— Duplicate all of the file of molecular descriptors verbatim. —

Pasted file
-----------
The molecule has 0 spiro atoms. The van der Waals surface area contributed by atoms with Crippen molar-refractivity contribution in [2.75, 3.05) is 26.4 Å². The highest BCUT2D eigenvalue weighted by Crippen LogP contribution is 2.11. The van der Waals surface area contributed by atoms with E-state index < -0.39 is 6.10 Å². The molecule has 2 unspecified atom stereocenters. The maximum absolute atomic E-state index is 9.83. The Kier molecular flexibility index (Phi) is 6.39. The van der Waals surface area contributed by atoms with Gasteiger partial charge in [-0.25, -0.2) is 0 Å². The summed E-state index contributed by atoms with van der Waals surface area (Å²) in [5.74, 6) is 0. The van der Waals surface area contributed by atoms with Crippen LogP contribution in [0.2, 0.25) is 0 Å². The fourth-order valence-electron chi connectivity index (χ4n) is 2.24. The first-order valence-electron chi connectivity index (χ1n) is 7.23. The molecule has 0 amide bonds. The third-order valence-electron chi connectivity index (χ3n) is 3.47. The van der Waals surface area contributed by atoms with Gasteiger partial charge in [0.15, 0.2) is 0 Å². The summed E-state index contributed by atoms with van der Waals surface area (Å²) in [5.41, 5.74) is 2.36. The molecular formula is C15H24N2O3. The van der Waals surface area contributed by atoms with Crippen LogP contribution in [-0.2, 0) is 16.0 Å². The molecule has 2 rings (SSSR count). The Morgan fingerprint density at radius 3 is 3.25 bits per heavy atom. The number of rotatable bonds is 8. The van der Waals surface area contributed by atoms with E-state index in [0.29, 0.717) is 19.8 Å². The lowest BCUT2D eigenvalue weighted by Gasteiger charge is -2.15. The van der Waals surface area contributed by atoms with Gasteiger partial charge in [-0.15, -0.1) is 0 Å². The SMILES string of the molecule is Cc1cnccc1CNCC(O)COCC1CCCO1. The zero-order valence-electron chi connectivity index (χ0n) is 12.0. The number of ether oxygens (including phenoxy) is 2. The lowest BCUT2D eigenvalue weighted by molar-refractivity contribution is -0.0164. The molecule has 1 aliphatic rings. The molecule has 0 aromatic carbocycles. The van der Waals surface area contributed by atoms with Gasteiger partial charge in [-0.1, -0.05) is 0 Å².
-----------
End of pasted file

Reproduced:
The molecule has 0 spiro atoms. The van der Waals surface area contributed by atoms with Crippen molar-refractivity contribution in [2.75, 3.05) is 26.4 Å². The highest BCUT2D eigenvalue weighted by Crippen LogP contribution is 2.11. The van der Waals surface area contributed by atoms with E-state index < -0.39 is 6.10 Å². The molecule has 2 unspecified atom stereocenters. The maximum absolute atomic E-state index is 9.83. The Kier molecular flexibility index (Phi) is 6.39. The van der Waals surface area contributed by atoms with Gasteiger partial charge in [-0.25, -0.2) is 0 Å². The summed E-state index contributed by atoms with van der Waals surface area (Å²) in [5.74, 6) is 0. The van der Waals surface area contributed by atoms with Crippen LogP contribution in [0.2, 0.25) is 0 Å². The fourth-order valence-electron chi connectivity index (χ4n) is 2.24. The first-order valence-electron chi connectivity index (χ1n) is 7.23. The molecule has 0 amide bonds. The third-order valence-electron chi connectivity index (χ3n) is 3.47. The van der Waals surface area contributed by atoms with Gasteiger partial charge in [0.15, 0.2) is 0 Å². The summed E-state index contributed by atoms with van der Waals surface area (Å²) in [5.41, 5.74) is 2.36. The molecular formula is C15H24N2O3. The van der Waals surface area contributed by atoms with Crippen LogP contribution in [-0.2, 0) is 16.0 Å². The molecule has 2 rings (SSSR count). The Morgan fingerprint density at radius 3 is 3.25 bits per heavy atom. The number of rotatable bonds is 8. The van der Waals surface area contributed by atoms with E-state index in [0.29, 0.717) is 19.8 Å². The lowest BCUT2D eigenvalue weighted by Gasteiger charge is -2.15. The van der Waals surface area contributed by atoms with Gasteiger partial charge in [-0.15, -0.1) is 0 Å². The SMILES string of the molecule is Cc1cnccc1CNCC(O)COCC1CCCO1. The zero-order valence-electron chi connectivity index (χ0n) is 12.0. The number of ether oxygens (including phenoxy) is 2. The lowest BCUT2D eigenvalue weighted by molar-refractivity contribution is -0.0164. The molecule has 1 aliphatic rings. The molecule has 0 aromatic carbocycles. The van der Waals surface area contributed by atoms with Gasteiger partial charge in [-0.1, -0.05) is 0 Å².